intended to be used with during ritual, but this was not always the case… Rhyta occur
among the remains of civilizations speaking different languages and language groups in
and around the Near and Middle East, such as Persia, from the second millennium BC. They
are often shaped like animals' heads or horns and can be very ornate and compounded with
precious metals and stones.” The Google ‘Images of Rhyton’ page has some 181,000
pictures, and while the majority are of the horn-shaped form, there are also many that
feature a full-bodied caracature of a cow, bull, or other creature, molded much like the
‘modern’ cow creamer or pitcher. Indeed, some of those pictures are of works from
modern artists’ (including William Morris).
This section of my collection does not include any of the ancient (BCE) rhytons like those shown on the History page. – those are either in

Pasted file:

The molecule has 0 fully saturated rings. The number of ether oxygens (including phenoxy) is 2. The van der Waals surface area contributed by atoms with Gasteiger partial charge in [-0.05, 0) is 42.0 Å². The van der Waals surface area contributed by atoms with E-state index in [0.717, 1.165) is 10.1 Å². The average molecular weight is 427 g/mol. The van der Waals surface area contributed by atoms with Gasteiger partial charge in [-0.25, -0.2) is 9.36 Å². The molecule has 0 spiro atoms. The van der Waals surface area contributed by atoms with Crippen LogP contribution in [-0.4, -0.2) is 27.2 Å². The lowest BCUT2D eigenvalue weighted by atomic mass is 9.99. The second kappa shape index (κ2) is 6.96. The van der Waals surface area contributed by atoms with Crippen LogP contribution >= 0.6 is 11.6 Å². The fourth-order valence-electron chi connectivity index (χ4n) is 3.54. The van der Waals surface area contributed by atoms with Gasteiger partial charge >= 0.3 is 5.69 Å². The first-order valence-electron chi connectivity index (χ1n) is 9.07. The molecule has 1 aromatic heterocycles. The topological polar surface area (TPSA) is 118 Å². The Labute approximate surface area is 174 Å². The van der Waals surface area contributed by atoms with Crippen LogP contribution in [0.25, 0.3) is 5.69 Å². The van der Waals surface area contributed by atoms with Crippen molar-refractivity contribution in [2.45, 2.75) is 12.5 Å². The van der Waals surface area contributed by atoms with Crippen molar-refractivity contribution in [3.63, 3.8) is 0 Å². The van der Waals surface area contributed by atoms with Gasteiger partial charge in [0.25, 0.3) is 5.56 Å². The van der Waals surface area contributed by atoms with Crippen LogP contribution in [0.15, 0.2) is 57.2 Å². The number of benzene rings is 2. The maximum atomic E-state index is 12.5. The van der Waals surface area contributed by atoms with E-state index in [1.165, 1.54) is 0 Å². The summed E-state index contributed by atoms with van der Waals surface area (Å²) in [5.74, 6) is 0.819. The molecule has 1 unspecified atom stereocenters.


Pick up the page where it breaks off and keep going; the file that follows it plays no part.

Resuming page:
museums or extremely expensive. It does however have a couple that are representative of the early ones plus a few that appear to be copies of ancient ones, as
well as modern vessels that are designed for uses similar to those for which rhytons were intended. Thus
here I include the Peruvian Toritos de Pucara, which originally were used to hold chicha and blood for the
cattle branding ceremony as described on the Places page. Probably inappropriately, I have also put here a
number of Spanish bull caricature vessels designed for wine or oil and vinegar (popular tourist items), as
well as other cow or bull caricatures that might best be termed ‘cruets’ but which have shapes somewhat